There are a few missteps, such as the cringe-inducing “Bad In Plaid,” in which Barrett explains his band’s fashion choices. But it’s interesting to hear such a polished, digestible sound on an indie punk label, and even more interesting to hear a band on the verge of fame. Their next record, 1993’s Don’t Know How To Party, was on major label Mercury, and its successor Question The Answers would find the Bosstones at their most tuneful and focused. The rest of their story is typical rock fodder -- a huge hit, a disappointing follow-up, a casually announced hiatus, and periodic reunions.
At their peak, however, The Mighty Mighty Bosstones were the sound of pure pleasure, of giddily representing an also-ran city, of giving a shit in an age of grunge-induced stupor. More Noise and Other Disturbances’ final track is the epic “They Came To Boston,” in which a Hub lifer complains about the city's tourists and college students. The track includes a lyric that sums up the band perfectly: “I was here before they came, I’ll be here long after/ Don’t want to swear, but it seems clear that I’m gonna have to/ Awww, fuck.” The Mighty Mighty Bosstones treated organized chaos as an obligation, not a choice, a way to serve their city.
2001: Jay-Z - The Blueprint
On September 11, 2001, the 21st century was born on some great and horrendous, fire and brimstone shit; to the mother of all terrorist attacks and to a father who could not fix what was too real. The world watched as the great Western ideal (read: liberty) took a devastating blow. America watched as its chickens came home to roost, all in the name of martyrdom and 70 virgins. And New York City watched as its own famed skyline burned. The heavens may have been silent (per John Updike), but the king of the charred apple was restless. So he presented us with a gift to assuage this seemingly omnipresent and omniscient curse -- a soundtrack for our newly conceived post-postmodern world. But, really, a blueprint that would become as ubiquitous as it was soulful, and as essential as it was bellicose. The ruler was back, just when he was most needed.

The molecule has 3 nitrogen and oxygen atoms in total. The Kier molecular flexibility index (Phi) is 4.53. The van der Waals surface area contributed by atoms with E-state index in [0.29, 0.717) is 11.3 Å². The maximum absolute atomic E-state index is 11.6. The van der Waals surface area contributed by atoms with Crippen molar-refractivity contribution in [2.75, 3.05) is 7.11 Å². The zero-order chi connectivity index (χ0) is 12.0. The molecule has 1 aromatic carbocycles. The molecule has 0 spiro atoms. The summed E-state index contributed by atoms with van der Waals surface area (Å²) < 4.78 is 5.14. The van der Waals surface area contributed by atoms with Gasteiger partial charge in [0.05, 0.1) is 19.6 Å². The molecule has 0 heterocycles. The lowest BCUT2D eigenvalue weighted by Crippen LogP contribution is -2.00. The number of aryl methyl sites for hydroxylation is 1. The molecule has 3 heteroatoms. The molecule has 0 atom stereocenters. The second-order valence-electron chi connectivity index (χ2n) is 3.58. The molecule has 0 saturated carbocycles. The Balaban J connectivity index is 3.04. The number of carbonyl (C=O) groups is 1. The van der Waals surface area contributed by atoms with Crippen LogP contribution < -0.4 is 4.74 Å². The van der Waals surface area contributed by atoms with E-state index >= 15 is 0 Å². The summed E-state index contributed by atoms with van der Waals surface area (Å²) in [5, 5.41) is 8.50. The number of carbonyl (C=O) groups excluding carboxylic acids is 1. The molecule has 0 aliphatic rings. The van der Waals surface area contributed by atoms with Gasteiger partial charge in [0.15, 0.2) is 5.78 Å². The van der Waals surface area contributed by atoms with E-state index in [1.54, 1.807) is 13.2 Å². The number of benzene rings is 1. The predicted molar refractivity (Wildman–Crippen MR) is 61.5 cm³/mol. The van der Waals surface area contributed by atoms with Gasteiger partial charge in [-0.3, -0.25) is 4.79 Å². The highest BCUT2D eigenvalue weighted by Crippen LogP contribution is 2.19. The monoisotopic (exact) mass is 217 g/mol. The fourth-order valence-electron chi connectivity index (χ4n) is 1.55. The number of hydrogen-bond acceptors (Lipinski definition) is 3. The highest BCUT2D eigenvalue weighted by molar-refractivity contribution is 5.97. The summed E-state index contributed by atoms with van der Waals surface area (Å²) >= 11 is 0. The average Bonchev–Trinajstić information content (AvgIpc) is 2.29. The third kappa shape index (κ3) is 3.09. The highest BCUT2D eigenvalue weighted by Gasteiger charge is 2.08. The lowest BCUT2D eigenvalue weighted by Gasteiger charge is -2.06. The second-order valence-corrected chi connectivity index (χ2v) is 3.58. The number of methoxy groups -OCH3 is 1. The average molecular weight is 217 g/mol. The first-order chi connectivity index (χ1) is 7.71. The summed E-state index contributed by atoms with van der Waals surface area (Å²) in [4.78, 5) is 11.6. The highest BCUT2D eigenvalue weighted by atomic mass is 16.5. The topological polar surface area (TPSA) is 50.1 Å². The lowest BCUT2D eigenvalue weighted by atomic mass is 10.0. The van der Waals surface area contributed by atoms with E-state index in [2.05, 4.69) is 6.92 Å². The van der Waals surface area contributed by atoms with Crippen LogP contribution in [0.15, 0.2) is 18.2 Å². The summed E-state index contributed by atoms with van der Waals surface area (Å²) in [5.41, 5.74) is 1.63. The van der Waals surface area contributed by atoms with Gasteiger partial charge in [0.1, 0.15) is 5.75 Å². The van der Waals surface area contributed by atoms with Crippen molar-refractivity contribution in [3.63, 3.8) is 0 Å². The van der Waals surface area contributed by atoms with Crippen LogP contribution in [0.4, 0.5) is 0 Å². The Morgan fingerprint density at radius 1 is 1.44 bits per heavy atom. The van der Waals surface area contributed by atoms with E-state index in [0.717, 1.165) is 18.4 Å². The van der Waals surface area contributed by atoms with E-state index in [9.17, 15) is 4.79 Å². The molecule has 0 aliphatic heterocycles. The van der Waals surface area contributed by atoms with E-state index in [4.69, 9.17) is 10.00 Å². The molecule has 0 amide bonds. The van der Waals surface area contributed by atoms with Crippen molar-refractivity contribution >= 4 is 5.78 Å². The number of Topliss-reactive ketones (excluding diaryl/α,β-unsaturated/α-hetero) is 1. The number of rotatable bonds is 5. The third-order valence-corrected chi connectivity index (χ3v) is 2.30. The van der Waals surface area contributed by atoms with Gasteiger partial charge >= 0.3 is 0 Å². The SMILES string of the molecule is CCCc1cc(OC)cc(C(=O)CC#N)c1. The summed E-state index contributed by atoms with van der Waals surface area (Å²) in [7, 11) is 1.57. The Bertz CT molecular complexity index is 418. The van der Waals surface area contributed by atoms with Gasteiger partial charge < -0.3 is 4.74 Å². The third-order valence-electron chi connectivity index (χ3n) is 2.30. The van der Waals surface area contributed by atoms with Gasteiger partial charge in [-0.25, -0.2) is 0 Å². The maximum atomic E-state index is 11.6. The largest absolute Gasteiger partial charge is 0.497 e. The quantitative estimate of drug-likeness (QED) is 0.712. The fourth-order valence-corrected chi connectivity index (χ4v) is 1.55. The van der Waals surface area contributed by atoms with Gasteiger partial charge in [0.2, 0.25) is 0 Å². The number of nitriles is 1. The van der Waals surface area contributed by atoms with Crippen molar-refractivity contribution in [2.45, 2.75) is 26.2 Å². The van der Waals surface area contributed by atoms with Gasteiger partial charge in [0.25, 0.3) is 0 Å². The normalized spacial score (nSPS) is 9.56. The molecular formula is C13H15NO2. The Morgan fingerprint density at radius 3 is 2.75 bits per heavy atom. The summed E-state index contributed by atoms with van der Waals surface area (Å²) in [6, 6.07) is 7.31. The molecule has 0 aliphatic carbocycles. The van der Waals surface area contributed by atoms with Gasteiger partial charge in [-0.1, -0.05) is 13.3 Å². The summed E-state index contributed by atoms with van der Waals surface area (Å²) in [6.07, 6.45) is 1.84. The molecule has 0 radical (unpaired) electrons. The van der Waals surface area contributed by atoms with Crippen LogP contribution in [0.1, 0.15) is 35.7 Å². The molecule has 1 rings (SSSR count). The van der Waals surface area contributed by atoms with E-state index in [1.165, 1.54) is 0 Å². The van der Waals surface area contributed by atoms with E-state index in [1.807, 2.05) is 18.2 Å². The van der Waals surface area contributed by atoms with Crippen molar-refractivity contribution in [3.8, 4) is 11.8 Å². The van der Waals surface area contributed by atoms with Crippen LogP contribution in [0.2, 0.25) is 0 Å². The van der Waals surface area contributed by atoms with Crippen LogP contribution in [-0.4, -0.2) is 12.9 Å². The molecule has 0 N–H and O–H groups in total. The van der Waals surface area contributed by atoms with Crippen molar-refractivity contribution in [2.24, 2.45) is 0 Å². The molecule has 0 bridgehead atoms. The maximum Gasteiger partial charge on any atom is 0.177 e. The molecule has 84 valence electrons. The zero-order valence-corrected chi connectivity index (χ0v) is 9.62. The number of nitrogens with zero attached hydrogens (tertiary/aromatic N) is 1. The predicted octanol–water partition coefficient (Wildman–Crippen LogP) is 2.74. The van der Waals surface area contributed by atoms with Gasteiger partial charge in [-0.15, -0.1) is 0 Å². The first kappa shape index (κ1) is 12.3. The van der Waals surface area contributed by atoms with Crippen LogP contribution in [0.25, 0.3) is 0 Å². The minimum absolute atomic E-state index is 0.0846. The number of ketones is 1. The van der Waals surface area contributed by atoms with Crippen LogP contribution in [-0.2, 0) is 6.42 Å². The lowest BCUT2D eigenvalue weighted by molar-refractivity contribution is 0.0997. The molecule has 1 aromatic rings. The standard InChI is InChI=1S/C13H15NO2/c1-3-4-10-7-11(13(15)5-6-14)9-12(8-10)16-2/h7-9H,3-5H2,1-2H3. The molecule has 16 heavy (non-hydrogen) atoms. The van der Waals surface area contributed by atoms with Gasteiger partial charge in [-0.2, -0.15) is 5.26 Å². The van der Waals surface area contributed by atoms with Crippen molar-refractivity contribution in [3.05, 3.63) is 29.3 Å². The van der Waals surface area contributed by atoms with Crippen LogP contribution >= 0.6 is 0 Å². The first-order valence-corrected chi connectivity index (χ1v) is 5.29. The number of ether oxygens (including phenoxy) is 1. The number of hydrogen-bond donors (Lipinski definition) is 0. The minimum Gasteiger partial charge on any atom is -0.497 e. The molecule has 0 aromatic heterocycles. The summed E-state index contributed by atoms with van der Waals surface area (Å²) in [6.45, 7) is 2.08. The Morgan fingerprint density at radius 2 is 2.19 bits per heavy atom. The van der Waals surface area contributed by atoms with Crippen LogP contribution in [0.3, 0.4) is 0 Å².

Jay-Z, it would turn out, was the perfect character to lead us into such uncharted territory -- sublime in cinemascope (“nightmare ballet”) but jarringly muted (an endless, collective gasp). Equally gifted and flawed, guilty and innocent, innovative and nostalgic, Jigga and Mr. Carter, Hova and man, his artistic career was at a crossroads on some real Viktor Turner Liminality shit. With two too many volumes of exhausted, generic productions that failed to capture either the hard knocks or times of one S. Carter, the fall was complete. A sundry of belled and whistled Jermaine Dupri and Irv Gotti beats do not a distinctly-NYC DJ Premier sparse, ambient sample make. Far too many nepotistic Roc overtures and undercutting guest appearances will also cramp an artist like Jay-Z. Seven Memphis Bleek appearances on The Dynasty, really!? But in a post-Biggie/Pac world, it was much easier to forgive one of hip-hop’s remaining -- even if fallen -- geniuses, especially when he provided essential, much needed catharsis. So Jay-Z (again) rose on cathartic “pity and terror” (per Aristotle), which he gifted to America via his timely masterpiece, The Blueprint.
What better place is there to express and abandon pity, sorrow, and regret than Church? Jay-Z did just that, as he says on “Heart of the City (Ain’t No Love)": let’s "take ‘em to Church." To be accurate, it was Jay-Z’s stable of Roc producers, particularly Kanye West and Just Blaze (who would each become household names via their work on The Blueprint) who took ‘em to Church by infusing the album with vintage soul samples that had been largely abandoned in the world of hip-hop. As Exclaim magazine's Del F. Cowie explains, this “distinctive take on using sped-up soul vocal samples, a technique notably used by Wu-Tang Clan’s the RZA, proved influential, spawning a host of imitators. In the process, the reign of the digitally cold keyboard-driven production style was dislodged as the predominant sound emanating from hip-hop’s birthplace.” This “Laputan” style of production, with one inward eye on the soul and one skyward eye on the past, is best showcased on both West’s aforementioned “Heart of the City (Ain’t No Love)” and Blaze’s “Song Cry.” Each producer subsumes disparate techniques and influences, but share the crucial quality of poignant heartache in their aesthetics. And, even more crucially in 2001, the “Heart of the City” became the Twin Towers (there “Ain’t No Love” in terrorism), and the “Song” did not “Cry” alone, for America wept as well.